subconscious mind might be a link to
but let’s not go there. We are only concerned here, with
how to get the mind to stand up and take notice at another level of
understanding. How to explain hidden codes that are part of our
(Laughing) You said that, I didn’t. I prefer to think of them as
hidden codes of creation impressed on our overall psyche. Just as
sophisticated computer languages can be reduced to a machine
zeroes and ones, our brain’s hard-wired
structure creates consequences that
are related to the
underlying scanning processes which are always
The codes are there, and they are real. Correlating them to actual
processes, and trying to utilize their sequencing presents the
Certainly, it’s beyond the scope of a brief
interview, or even an entire book
to do justice to the
topic. To the best of my knowledge, it hasn’t been
researched significantly in the current context. That’s part of my
which would you rate higher, Hitler’s speeches or Eminem?
think Eminem is a lot more enjoyable, and less dangerous.
do you have to say to the psychologists who decry your
theories? Or those that are saying you’re trying to capitalize
a theater owner flashing a frame or two
of hot dogs and cokes during a
don’t expect someone to understand immediately a mechanism that I
have studied for over twenty years, so it doesn’t upset me very
to ban my books and research, or compare me to
be a mistake. There are no subversive messages in my
writings. I don’t tell
people to go out and do bad things.
the sex angle? Does reading your writing make one want to have
(Laughs) You can’t seem to get past that part, Joshua, why? Does
listening to Eminem make you want to have sex?
with him. But maybe I listened to the wrong song.
Procreation is so deeply instilled in us that it’s impossible to
There’s nothing wrong with acknowledging its power
over our lives. In
fact, it could be argued that almost
every human endeavor is in one form or
transmutation of sexual energy. However, that’s tangential to our
subject. The main point I’d want to make to anyone who might be
in this subject is that the god codes are real.
I didn’t invent them. They are
just a consequence of the
physical construction and electrochemical
processes of our
minds. Just as epileptics can be thrown into seizures by a
pulsating light, the subconscious mind can be accessed through the
application of god codes. Much of our art has aesthetic appeal to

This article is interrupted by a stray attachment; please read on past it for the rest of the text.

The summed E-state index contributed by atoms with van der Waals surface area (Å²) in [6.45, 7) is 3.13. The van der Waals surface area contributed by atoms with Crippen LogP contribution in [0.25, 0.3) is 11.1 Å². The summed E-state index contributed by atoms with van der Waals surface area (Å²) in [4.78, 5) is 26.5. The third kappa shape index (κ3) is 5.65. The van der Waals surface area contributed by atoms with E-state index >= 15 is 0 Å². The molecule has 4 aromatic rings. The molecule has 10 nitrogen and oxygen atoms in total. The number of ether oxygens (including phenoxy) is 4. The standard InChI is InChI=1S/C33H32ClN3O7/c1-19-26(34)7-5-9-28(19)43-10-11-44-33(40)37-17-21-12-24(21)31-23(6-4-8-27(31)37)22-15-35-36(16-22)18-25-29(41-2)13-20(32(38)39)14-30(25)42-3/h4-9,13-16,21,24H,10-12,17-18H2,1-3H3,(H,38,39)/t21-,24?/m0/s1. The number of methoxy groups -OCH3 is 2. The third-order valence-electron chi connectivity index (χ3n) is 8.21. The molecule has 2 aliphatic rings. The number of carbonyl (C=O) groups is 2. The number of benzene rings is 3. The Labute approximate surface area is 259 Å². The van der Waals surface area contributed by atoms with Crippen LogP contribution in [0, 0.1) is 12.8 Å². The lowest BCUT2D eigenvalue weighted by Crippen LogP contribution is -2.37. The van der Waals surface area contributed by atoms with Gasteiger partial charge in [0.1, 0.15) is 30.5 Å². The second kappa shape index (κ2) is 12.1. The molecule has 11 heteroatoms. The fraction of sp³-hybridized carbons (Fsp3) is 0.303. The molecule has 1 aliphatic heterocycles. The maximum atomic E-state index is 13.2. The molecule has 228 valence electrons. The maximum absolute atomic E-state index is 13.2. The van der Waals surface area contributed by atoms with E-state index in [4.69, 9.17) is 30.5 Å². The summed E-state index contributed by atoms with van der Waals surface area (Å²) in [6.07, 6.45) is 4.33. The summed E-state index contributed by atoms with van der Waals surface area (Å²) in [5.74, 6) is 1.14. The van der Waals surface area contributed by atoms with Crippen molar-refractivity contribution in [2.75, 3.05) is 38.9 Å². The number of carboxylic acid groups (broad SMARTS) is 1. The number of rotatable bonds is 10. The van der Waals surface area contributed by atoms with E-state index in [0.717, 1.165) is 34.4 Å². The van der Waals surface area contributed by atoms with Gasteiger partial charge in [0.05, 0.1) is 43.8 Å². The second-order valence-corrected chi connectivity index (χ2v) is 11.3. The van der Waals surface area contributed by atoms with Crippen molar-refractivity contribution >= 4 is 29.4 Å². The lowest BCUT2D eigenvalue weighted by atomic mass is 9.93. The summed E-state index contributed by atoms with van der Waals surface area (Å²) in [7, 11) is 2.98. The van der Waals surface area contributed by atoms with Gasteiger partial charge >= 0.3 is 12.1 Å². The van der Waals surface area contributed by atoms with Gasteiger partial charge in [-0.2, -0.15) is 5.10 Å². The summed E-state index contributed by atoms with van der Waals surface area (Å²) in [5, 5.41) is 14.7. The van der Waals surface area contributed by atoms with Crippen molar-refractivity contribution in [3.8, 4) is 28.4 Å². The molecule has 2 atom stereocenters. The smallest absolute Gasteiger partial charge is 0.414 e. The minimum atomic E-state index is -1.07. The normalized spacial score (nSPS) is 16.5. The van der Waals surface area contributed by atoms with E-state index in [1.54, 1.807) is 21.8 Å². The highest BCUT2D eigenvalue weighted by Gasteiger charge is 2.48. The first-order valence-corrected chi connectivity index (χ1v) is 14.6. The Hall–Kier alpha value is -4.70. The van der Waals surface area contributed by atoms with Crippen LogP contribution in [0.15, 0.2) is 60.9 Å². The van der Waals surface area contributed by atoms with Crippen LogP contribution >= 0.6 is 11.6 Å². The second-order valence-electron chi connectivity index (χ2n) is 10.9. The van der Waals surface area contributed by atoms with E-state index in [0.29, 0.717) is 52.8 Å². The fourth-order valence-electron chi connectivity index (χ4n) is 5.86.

us for that
Julian Jaynes opened my mind to
the possibility that people longed to return
preconscious mind, and that was what constituted much of the
loneliness of mankind. They were longing for the hallucinated
voices of a
simpler time. He theorized that religion
satisfies man’s longing for the god
voice that he no longer
I read The
I wasn’t cognizant of any artificial
construct. How do you
make the god code interface seamlessly with the
is a book in itself. It’s like asking, how do you write well? And
further, what constitutes good writing? There is no clear-cut
answer. Since everyone is different, results
will vary from one individual to
another. To not seem
evasive, there are templates that I mentally apply, and
these are used in the editing process. Just as a poet writes a
an author composes using his own
techniques. The writing isn’t stilted by
the codes, but is
instead guided by them. What sounds best, what evokes
better, what catalyzes visualizations. It’s all about the story.
If god codes
help tell it better, than they’re welcome.
It’s like adding color to a black and
Sometimes it helps.
do you want people to be affected by your writing?
does a person even write? To share; to offer a view of reality
through another’s eyes? For me personally, as a reader, I hope to
enlarged in some way when I read a novel. I like novels
that take me to
another place, or help me see my world
through a different set of filters. I
don’t want to
control anyone’s thoughts, but I would like to touch them. If
an author does that, I think he or she is happy.
you, Michael, and welcome to
Thanks very much, Joshua.
|Sakowski at the Newtonian